When you're constantly surrounded by beautiful décor and you spend your workweek styling interiors, it's only natural that you'd start collecting items for your home. But for Emily Henderson's editorial director, Brady Tolbert, this proved a challenge when it came time to redecorate his bedroom.
"As a stylist, there is nothing I love more than slowly collecting pieces at antique shops, thrift stores, and flea markets to give a home character, so I wanted to bring that look into my room," he tells MyDomaine. The issue? Figuring out how to incorporate the unique furniture and original art he'd collected so that his bedroom felt considered, not chaotic.
"I wanted my bedroom to be casual, collected, eclectic, and mostly somewhere that I could relax at the end of the day," he says. The result is just what we'd expect from the budding design pro: Textured vintage finds pepper the room, lighting is layered, and artworks add a punch of personality. Then there's the standout feature: a forest green upholstered headboard that Tolbert made himself.
Take a peek inside the carefully curated bedroom that's made us green with envy.
Tolbert's velvet headboard might look like a high-end find, but he admits it's actually a surprisingly easy DIY project. "I kept coming up short finding something that not only worked well for the space, but the low window that it had to live under too," he explains. "So I decided to come up with a DIY option and took the matter into my own hands by making a custom channel tufted headboard."
The project involved covering wood panels in foam and fabric to create the channel tufted headboard. Surprisingly, it took just one weekend. "It was such a fun and easy project for me and really transformed the look of the space," he said.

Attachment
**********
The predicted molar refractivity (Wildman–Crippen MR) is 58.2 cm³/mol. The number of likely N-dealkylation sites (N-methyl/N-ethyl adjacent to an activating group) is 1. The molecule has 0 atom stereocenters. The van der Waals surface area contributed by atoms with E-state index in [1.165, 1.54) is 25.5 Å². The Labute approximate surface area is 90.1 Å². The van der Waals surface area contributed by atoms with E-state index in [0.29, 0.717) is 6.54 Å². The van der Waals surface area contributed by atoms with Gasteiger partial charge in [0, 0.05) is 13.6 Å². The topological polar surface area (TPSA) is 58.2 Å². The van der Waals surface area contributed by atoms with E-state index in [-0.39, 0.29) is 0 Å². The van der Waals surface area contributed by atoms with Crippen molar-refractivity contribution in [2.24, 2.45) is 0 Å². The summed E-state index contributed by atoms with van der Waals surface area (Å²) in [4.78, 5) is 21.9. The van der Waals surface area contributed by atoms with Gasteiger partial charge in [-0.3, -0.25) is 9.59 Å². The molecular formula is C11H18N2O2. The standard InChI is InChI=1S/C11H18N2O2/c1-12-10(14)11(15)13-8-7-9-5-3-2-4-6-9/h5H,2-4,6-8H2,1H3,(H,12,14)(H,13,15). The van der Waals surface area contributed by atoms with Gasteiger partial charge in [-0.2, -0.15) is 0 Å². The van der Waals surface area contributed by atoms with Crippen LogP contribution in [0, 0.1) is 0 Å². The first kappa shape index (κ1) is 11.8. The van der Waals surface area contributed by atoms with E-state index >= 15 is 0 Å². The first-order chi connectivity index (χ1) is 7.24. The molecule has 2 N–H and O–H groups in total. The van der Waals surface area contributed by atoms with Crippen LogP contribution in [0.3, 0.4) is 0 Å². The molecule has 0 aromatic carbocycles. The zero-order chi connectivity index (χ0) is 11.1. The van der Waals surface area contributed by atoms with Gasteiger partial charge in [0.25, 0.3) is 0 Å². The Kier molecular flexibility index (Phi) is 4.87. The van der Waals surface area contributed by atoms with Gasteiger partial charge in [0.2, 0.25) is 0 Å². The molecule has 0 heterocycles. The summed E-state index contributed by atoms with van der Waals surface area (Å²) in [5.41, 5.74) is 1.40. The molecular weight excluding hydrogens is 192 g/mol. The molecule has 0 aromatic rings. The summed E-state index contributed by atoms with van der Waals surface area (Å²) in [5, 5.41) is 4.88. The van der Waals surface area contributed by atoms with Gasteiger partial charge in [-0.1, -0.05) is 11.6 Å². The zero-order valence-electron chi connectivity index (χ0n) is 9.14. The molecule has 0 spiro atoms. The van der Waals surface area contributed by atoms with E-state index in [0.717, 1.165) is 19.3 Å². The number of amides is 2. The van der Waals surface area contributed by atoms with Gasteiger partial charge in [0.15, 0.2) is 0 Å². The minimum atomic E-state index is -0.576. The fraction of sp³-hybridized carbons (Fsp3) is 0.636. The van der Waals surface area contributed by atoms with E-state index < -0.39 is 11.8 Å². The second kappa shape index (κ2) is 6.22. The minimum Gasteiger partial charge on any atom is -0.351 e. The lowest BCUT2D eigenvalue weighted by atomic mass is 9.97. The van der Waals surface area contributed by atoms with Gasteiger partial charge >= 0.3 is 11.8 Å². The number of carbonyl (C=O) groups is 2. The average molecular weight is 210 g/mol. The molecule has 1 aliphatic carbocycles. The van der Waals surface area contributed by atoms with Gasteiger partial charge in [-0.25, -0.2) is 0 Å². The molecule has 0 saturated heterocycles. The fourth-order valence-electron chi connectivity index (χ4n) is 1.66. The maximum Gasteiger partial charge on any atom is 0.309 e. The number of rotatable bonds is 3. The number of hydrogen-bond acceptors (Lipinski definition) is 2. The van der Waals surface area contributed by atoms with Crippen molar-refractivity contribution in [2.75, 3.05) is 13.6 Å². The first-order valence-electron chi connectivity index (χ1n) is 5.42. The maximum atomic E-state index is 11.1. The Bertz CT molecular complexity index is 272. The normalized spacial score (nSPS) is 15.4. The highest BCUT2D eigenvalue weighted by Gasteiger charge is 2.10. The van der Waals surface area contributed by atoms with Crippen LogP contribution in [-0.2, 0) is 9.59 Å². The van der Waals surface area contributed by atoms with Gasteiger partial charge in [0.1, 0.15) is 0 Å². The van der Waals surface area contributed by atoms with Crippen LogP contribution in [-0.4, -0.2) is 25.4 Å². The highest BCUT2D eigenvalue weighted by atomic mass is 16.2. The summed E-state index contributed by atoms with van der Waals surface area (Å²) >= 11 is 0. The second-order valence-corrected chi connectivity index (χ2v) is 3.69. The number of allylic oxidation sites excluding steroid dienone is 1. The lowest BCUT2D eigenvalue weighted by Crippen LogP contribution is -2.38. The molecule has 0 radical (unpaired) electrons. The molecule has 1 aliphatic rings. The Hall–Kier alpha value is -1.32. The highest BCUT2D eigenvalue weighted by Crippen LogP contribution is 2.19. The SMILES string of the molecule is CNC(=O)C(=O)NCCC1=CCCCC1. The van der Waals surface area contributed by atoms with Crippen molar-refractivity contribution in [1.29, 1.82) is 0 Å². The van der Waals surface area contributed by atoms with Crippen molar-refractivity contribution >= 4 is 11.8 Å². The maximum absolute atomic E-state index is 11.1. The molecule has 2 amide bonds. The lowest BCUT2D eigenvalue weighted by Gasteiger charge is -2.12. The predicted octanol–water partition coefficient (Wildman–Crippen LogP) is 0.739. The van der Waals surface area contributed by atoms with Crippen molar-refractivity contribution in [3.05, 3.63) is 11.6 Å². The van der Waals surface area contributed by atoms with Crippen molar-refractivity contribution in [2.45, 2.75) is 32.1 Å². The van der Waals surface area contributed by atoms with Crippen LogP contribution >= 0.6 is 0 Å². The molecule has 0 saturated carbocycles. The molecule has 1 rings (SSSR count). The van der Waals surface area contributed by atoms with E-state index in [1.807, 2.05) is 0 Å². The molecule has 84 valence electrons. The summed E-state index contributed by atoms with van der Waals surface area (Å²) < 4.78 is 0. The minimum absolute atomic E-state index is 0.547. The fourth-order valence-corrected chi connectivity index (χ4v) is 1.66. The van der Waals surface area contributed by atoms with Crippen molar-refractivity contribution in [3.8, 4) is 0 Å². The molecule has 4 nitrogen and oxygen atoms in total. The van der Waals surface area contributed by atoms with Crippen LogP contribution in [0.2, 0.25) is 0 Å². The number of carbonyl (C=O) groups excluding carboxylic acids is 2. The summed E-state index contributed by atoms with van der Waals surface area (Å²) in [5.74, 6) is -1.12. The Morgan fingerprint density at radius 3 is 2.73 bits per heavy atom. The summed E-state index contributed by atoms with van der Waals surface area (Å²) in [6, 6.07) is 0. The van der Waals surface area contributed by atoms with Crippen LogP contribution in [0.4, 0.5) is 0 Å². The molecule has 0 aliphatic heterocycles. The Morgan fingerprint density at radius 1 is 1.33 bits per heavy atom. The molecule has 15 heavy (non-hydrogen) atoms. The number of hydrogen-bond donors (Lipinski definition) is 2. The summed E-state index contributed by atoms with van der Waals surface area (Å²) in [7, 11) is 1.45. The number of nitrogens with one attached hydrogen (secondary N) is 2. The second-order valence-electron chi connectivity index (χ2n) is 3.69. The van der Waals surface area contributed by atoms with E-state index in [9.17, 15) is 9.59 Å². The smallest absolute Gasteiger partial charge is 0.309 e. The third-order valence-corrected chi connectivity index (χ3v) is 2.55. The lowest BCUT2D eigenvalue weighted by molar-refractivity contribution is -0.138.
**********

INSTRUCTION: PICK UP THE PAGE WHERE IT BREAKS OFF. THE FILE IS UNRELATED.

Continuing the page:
Despite the eclectic mix of high-end finds, Tolbert says the most important item to splurge on in a bedroom isn't furniture, it's bedding. "Although everyone will tell you that you spend a third of your life in bed, it never really occurred to me the drastic difference of quality sleep you get when you are sleeping in decent sheets," he says. "The relaxed textiles and neutral colors that I used from Parachute's line also make styling the bed in the morning so easy."
One of the biggest challenges was the layout, Tolbert tells us. "The room is awkwardly very long and narrow, so finding the right layout for the room proved to be tricky for me. I had originally tried having the bed adjacent to the windows, but it felt a bit too cramped. It also made getting in and out of the room hard as the door was just at the foot of the bed."
The solution was to design the room in distinct sections. "I ultimately placed the bed under the windows and divided the space into a "sleeping area" where the bed is, and then a "lounge area" where the bench, chair, and TV are."
It's clear that Tolbert loves collecting. "Bringing in some of the handmade artisan pieces like the MQuan ceramic accessories, the handmade Safari Chair, and the DIY headboard really set the tone for the space," he says. "Then mixing those elements in with some iconic midcentury pieces like the Serge Mouille sconce and the storage hutch helped the room to come together."
The wood cabinet doesn't just add color and texture to the room, it also serves a practical purpose. The doors fold back to reveal a TV, hidden from sight during the day. "I love the cabinet that I retrofit to house my TV because it allows me to pull the TV out when I want to use it and then push it away when it is not in use. As much as I love TVs, I hate the visual appearance of it in the room, so this was a perfect solution," he says.
Lighting also plays a pivotal role. Gilded sun-shaped sconces glow in the entrance and an architectural armed sconce adds overhead light above the bed. "I love the huge sconce as it adds an oversize graphic element, which creates a lot of drama in the space. It also provides a little reading light for me that I can easily flip on and off from my bed with a switch."